I always love to work for the New York Times and Monday I was lucky enough to get a call about a shoot. The story is about the budget crisis that Arizona currently is facing. They wanted a nice shot of the State Capitol building, so because the building faces due east I knew I had a limited window of time when the light would look good and hit the front of the building. It seems silly to wake up at 5:30am just to take a picture of a static object but that is the key to good photography, seeing the light. Light can make or break a picture. There is nothing better than early morning light as the sun is rising or the moments before sunset. I recently had a debate with my sister about what is better a sunrise or a sunset. She said sunsets are the best but I had to go with sunrise since I am rarely awake to see the sun come up it is invariably more special.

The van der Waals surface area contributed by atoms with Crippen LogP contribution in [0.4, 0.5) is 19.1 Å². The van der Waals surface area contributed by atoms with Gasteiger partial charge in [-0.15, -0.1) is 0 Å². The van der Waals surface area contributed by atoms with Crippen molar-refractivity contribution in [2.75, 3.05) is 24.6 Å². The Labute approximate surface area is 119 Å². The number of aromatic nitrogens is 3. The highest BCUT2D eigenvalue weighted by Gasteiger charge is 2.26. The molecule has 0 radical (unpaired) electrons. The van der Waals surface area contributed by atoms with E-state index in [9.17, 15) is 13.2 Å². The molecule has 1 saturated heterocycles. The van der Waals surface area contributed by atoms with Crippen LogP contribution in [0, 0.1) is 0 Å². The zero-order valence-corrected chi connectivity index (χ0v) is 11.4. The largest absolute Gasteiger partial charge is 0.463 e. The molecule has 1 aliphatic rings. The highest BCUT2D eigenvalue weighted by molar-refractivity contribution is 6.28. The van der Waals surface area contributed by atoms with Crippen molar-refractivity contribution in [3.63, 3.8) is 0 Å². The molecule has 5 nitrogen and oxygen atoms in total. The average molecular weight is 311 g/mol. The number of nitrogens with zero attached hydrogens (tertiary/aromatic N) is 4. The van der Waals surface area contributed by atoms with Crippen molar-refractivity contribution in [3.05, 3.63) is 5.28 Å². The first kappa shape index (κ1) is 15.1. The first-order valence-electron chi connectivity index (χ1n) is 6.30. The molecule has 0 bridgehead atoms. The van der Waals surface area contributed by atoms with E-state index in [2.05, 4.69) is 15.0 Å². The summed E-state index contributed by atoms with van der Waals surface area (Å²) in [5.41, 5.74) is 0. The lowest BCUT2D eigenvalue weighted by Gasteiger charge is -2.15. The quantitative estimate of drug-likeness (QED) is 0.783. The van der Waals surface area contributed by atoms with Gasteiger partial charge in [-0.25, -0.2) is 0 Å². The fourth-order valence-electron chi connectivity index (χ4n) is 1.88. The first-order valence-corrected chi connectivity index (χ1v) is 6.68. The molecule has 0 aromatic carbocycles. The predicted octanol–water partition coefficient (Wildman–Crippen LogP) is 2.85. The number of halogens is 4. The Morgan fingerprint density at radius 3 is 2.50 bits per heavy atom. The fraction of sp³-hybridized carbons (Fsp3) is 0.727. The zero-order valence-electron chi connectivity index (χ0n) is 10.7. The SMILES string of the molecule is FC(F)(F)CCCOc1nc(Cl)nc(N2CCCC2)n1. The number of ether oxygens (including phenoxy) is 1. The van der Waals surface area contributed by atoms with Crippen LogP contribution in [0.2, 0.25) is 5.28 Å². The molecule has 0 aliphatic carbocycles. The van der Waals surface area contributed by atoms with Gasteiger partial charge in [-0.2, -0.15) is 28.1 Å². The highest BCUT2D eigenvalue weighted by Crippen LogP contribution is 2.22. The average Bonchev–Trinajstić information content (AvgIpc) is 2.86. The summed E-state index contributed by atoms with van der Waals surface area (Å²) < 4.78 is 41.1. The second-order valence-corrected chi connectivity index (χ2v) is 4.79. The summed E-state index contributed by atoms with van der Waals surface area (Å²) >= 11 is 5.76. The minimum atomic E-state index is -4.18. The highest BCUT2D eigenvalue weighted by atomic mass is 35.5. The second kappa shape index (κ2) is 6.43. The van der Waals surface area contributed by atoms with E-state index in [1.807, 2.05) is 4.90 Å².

The second part of the shoot for the New York Times was to photograph people shopping to illustrate the increased sales tax proposal. By this time it was noon and I was not feeling hopeful that I would see anyone out and about in the 110+ weather. I went over to the Arizona Center in downtown Phoenix to see what I could find and I was extremely lucky to catch a wave of people at the mall during the lunch hour. Honestly I was a little worried the place would be a ghost town and my deadline was fast approaching! That picture ran smaller on the following page. Pretty much the worst time for photographs is noon. The sun is directly overhead which causes deep shadows. As a photojournalist I often cannot control when an assignment is but as a portrait and wedding photographer I always try to schedule my shoots in the morning light or late evening before sunset.